In 1969, Robert Lamm of Chicago Transit Authority asked “Does anybody really know what time it is?” His question had an existential bent to it; after all, does anyone really care (about time)? In his new book, Eschatological Discipleship, Trevin Wax argues we should indeed care, for Scripture speaks into the lives of Christians concerning the current time and times to come. Wax aims to unite the practice of Christian discipleship with the theological category of eschatology (2). He defines escha In 1969, Robert Lamm of Chicago Transit Authority asked “Does anybody really know what time it is?” His question had an existential bent to it; after all, does anyone really care (about time)? In his new book, Eschatological Discipleship, Trevin Wax argues we should indeed care, for Scripture speaks into the lives of Christians concerning the current time and times to come. Wax aims to unite the practice of Christian discipleship with the theological category of eschatology (2). He defines eschatological discipleship thus: a type of spiritual formation and obedience that takes into account the contemporary setting in which one finds oneself, particularly in relation to rival conceptions of time and progress. (3). Wax argues intentionally seeing eschatology as a necessary component to discipleship will lead Christians into missionary encounters and confrontations with the world. (3) Wax rightly indicates worldviews other than Christianity possess their own eschatologies. Quoting from another theologian, Wax explains eschatology pertains to all concepts of life after death, including the state of individuals with reference to spiritual and/or embodied existence, divine judgment and punishment, and the end of the world (26). What could the above possibly do with the day-to-day life we live if the discipline concerns itself with future events? Wax writes, “The reason eschatology matters for understanding Christianity is the same reason geography and physicality matter for understanding Christianity; Jesus entered this world in a particular place and time,” (30, emphasis in original). Put plainly, if you walk down the street one day, you walk down a particular street at a particular time. People through Wilmington, NC at dawn, San Antonio, TX at noon, and Seattle, WA at midnight encounter different experiences, joys, and challenges. How will each individual lead a life captive to Christ given the context? The first part of Wax’s book develops the reader’s understanding of discipleship, worldview, eschatology, and wisdom, guiding the reader through his own thinking, reflection, and research on each. He arrives at the following definition: Eschatological discipleship is spiritual formation that seeks to instill wisdom regarding the contemporary setting in which Christians find themselves (in contrast to rival conceptions of time and progress) and that calls for contextualized obedience as a demonstration of the Christian belief that the biblical account of the world’s past, present, and future is true (41). Wax argues his case with reference to the text of both the Old and New Testaments, and he argues well. One particular strength arises from his short discussion of Jeremiah’s instruction to the exiles of Judah. Their time in which they lived gave them much anguish to process, and they bore the task of obeying their God in a way somewhat unique (48). One easily recognizes their obedience differs from our own in its applications to their lives. Wax has a notably (and unsurprisingly) thicker case for his thesis in the New Testament. He writes, “The church lives between the time of Christ’s first and second comings and, therefore, finds itself in the middle of an age to which it must not conform… believer’s obedience must be marked by the horizon of Christ’s second coming.” (55). Rejection of Christ bears eschatological consequences, and the the disciple sees himself not as obedient to a vague or timeless set of rules, but offering a life of obedience personally to Jesus (59). As if the insights from Scripture did not constitute a worthy read in themselves, Wax provides analyses on three different rival eschatologies (Enlightenment, the sexual revolution, and consumerism) as well as three methods of discipleship often practiced within the evangelical church. I found myself jotting down numerous notes and insightful quotes, and his honest dissections of the rival eschatologies truly stand out as helpful. The chapter on consumerism might make the reader’s toes curl in conviction. Each method of discipleship he discusses proffer its own strengths, and Wax shares how adding an eschatological dimension to them makes each stronger as it seeks to help its adherents better reflect the image of Christ on earth. Every Christian must answer the question, “What time is it?” The question has an array of applicable facets: how old am I? What kind of world do I inhabit? Has anything changed since I was younger? How am I living for Christ in a way which unequivocally points to him? Therefore, the book proves profitable for any Christian. Some may find themselves needing to move slowly through the book; my own reading certainly would have slowed had I not had seminary training. However, Wax defines his terms well, and one who will face the challenge of a book thick with content should have the ability to understand his arguments. Wax notes his book has a North American audience. The book assumes the reader has familiarity with the culture of North America and evangelicalism. While many of his cultural insights would have some application outside a North American context, the reader in a place like Southeast Asia might find himself facing different competing eschatologies; however, Wax’s section discussing the Bible’s eschatological motivations for discipleship would remain fruitful, and attention paid to his method would equip the individual to develop his own analysis of his own context. The reader of Eschatological Discipleship will find himself equipped to engage evangelistically with the world around him. Wax’s presentation elicits the urgent response to see the return of Christ as a goal and destination. He accomplishes the task without descending into sensationalism. On Wax’s account, Christians read the times to better show Christ rather than reading The Times to predict when exactly Christ will return to earth. The return of Jesus to judge the world merits everyone’s attention, for every competing worldview and its eschatologies will pass away. The Christian disciple proves the one who submits his life to Christ, numbering his days and understanding them, in the hope of revealing the Savior to his uniquely broken context. This review originally appeared at my blog, takingeverythoughtcaptive.com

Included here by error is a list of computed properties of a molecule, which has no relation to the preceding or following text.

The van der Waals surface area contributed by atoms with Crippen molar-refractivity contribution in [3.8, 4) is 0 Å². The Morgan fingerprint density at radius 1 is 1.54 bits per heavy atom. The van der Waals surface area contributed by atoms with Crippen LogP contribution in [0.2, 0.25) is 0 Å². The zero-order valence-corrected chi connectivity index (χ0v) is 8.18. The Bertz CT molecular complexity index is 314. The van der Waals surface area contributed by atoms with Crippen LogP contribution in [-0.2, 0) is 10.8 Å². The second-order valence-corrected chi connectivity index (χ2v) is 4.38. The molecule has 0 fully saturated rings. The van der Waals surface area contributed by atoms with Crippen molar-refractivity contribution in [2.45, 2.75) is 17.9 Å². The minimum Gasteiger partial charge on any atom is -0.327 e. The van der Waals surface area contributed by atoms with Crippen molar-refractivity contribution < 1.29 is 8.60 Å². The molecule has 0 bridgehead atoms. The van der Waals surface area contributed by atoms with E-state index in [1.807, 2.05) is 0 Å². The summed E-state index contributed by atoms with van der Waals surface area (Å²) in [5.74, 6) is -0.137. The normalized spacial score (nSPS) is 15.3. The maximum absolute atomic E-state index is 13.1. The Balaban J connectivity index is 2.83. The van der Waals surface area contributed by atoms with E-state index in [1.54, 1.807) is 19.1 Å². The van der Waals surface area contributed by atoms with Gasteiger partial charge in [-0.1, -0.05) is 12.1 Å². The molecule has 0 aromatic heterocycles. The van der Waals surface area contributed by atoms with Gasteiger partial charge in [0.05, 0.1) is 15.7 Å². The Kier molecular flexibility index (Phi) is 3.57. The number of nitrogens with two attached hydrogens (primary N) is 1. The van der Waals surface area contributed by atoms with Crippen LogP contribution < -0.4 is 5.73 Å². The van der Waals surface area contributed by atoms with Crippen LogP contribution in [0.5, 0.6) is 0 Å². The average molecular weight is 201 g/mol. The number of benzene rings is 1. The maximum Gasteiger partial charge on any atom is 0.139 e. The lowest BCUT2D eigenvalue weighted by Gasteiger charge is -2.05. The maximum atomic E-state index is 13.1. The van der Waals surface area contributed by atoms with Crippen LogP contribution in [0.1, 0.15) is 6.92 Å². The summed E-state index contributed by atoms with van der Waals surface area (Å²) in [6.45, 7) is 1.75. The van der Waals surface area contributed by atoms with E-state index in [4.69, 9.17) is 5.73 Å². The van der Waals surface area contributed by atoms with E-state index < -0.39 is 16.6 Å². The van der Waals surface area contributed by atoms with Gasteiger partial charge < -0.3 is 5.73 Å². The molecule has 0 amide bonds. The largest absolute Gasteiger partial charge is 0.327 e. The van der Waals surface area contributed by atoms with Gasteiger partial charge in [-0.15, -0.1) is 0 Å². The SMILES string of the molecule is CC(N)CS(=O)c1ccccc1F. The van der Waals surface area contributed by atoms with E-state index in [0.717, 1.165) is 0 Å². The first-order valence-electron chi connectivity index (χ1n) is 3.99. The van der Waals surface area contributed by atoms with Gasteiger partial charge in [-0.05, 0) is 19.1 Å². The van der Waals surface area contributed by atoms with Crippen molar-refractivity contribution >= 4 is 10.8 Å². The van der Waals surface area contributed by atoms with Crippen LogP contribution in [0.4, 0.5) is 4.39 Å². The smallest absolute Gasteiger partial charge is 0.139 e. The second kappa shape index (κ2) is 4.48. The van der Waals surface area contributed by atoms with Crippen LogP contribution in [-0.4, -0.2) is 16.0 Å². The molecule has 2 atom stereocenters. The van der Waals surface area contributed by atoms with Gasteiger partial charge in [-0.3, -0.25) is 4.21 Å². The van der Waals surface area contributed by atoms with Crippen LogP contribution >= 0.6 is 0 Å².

4. 4 out of 5